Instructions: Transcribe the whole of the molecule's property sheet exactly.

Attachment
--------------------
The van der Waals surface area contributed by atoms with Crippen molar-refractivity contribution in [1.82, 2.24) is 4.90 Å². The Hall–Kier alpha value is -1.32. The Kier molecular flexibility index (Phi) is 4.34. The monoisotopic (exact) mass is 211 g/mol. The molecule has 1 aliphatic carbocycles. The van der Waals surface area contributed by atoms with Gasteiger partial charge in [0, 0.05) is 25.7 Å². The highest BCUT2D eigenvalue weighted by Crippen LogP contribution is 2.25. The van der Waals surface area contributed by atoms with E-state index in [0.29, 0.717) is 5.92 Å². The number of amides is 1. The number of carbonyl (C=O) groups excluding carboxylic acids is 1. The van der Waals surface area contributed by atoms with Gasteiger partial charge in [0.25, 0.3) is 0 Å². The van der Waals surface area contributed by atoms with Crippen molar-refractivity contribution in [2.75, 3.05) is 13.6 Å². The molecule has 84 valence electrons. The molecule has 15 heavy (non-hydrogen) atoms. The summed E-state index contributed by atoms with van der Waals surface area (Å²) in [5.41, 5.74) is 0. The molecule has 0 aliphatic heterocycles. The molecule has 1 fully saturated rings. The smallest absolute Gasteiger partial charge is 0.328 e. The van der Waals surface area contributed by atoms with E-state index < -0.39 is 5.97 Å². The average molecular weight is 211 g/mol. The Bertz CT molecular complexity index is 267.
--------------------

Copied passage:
The van der Waals surface area contributed by atoms with Crippen molar-refractivity contribution in [1.82, 2.24) is 4.90 Å². The Hall–Kier alpha value is -1.32. The Kier molecular flexibility index (Phi) is 4.34. The monoisotopic (exact) mass is 211 g/mol. The molecule has 1 aliphatic carbocycles. The van der Waals surface area contributed by atoms with Gasteiger partial charge in [0, 0.05) is 25.7 Å². The highest BCUT2D eigenvalue weighted by Crippen LogP contribution is 2.25. The van der Waals surface area contributed by atoms with E-state index in [0.29, 0.717) is 5.92 Å². The number of amides is 1. The number of carbonyl (C=O) groups excluding carboxylic acids is 1. The van der Waals surface area contributed by atoms with Gasteiger partial charge in [0.25, 0.3) is 0 Å². The van der Waals surface area contributed by atoms with Crippen molar-refractivity contribution in [2.75, 3.05) is 13.6 Å². The molecule has 84 valence electrons. The molecule has 15 heavy (non-hydrogen) atoms. The summed E-state index contributed by atoms with van der Waals surface area (Å²) in [5.41, 5.74) is 0. The molecule has 0 aliphatic heterocycles. The molecule has 1 fully saturated rings. The smallest absolute Gasteiger partial charge is 0.328 e. The van der Waals surface area contributed by atoms with E-state index < -0.39 is 5.97 Å². The average molecular weight is 211 g/mol. The Bertz CT molecular complexity index is 267.